A CONCERNED daughter has spoken out after her 84-year-old father was ‘kept in a corridor’ after being admitted to A&E over the weekend.

Ernest Bownes, who lives in Jaywick, has been living with an autoimmune disease and his condition has ‘rapidly declined’ over the last three months, his daughter said.

Carers who had been monitoring Ernest’s welfare said he needed to go to hospital and called an ambulance for him on Saturday.

After being admitted to Colchester Hospital, however, Ernest’s daughter Cheryl was left shocked as her father’s trolley was left in a corridor – with seemingly no bed in sight.

She said: “It’s now Monday and he’s still in the corridor.

“When he was admitted on Saturday, he was kept on a trolley. They couldn’t even find a pillow.

“I then went on the Sunday.

“There still were no pillows on the trolley.

“We kept saying he needed a pillow, so they rolled up a blanket for him.

“Eventually found a pillow and eventually at one o’clock on Sunday, [they] managed to locate a bed”.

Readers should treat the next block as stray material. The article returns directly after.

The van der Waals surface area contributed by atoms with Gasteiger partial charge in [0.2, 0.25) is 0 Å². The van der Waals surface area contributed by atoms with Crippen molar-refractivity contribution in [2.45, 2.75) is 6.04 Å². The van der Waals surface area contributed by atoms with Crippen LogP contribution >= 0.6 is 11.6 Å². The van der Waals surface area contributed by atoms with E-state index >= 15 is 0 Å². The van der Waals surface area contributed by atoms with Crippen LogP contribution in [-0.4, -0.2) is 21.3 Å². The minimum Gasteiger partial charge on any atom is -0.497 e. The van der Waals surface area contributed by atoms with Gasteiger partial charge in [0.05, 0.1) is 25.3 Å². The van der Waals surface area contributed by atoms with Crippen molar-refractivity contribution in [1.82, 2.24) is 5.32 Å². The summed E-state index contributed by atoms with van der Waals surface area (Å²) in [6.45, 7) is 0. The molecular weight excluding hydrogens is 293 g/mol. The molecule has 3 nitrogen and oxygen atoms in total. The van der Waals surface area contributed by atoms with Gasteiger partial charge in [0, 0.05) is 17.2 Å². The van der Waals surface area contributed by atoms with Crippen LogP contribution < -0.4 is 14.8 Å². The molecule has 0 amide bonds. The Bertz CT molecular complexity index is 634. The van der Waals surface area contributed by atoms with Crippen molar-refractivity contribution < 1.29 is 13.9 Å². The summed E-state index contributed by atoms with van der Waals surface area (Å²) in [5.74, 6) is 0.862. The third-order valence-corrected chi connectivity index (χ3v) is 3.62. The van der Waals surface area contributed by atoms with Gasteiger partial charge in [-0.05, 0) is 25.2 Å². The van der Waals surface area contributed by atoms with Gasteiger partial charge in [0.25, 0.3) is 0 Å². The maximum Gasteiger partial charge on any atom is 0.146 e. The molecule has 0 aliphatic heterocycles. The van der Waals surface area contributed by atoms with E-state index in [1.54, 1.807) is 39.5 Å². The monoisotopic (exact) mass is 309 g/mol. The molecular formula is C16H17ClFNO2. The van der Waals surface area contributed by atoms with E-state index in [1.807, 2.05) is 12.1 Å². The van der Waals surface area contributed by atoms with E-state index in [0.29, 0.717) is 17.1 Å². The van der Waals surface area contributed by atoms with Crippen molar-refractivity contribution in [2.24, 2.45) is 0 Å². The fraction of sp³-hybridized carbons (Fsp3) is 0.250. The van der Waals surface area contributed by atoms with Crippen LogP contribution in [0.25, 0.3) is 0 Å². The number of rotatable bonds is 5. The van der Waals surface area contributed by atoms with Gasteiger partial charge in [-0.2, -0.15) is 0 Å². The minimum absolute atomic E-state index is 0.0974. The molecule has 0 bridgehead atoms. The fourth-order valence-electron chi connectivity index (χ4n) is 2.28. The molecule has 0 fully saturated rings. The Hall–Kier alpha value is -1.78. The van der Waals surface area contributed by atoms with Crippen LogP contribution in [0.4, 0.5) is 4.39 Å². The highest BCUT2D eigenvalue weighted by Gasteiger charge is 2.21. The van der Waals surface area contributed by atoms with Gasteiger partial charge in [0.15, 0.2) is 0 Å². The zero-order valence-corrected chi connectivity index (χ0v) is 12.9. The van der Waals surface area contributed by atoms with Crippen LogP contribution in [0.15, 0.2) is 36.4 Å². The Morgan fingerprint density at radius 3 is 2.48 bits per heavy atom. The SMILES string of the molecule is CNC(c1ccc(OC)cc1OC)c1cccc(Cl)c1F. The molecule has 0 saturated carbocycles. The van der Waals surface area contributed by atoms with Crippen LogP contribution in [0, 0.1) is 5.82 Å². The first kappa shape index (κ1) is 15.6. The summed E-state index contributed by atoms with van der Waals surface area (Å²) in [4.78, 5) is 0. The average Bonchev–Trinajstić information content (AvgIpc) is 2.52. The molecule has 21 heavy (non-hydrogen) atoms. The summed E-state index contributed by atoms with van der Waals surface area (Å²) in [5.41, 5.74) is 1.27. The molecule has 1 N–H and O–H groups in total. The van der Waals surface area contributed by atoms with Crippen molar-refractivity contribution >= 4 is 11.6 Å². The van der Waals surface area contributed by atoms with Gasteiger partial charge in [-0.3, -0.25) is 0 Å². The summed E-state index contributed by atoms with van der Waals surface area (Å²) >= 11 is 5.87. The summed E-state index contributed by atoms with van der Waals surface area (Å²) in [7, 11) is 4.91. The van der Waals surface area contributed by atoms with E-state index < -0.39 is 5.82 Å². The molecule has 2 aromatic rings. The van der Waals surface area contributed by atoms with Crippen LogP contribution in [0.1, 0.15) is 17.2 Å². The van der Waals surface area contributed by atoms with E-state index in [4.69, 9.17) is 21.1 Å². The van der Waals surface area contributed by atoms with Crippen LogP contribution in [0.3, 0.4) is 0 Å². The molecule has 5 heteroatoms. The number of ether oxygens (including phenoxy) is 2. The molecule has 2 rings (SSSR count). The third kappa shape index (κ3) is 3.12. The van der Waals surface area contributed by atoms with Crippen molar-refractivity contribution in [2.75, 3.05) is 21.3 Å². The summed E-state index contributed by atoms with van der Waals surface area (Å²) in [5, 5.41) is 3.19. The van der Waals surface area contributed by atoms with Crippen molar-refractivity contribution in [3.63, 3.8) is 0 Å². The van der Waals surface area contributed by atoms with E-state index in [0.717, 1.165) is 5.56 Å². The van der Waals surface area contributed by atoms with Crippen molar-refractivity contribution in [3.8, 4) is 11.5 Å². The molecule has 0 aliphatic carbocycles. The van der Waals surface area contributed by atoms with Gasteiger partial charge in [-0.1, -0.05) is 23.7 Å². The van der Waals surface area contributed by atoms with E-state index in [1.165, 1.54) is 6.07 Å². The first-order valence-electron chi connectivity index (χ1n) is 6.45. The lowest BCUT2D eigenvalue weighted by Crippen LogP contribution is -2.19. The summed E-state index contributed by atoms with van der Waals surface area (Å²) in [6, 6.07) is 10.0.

She added: “He needs to have a spinal MRI scan. He needs to have a lumbar puncture, but they can’t do any of that until he gets on a ward.

“They have no idea when; people all throughout the corridor.”

Ernest was later moved to the Emergency and Assessment Unit at around 1pm on Monday.

Darren Darby, chief nurse at East Suffolk and North Essex NHS Foundation Trust, which runs Colchester Hospital, said: “We are very sorry to hear about Mr Bownes’ experience in Colchester Hospital’s Emergency Department (ED).

"There were many very sick people who needed our care and treatment over the weekend and on Monday November 20.

“We are doing everything we can to respond to the high demand for our services, and to deliver the best possible care while keeping our patients safe – that is always our priority.

“Once a decision is made in ED to admit someone into hospital, all our teams do their best and work together to move them to the appropriate ward for their treatment as quickly as possible.

“Our Patient Advice and Liaison Service (PALS) and senior nursing colleagues took immediate action to support Mr Bownes’ family with their concerns about his experience and we appreciate their feedback.”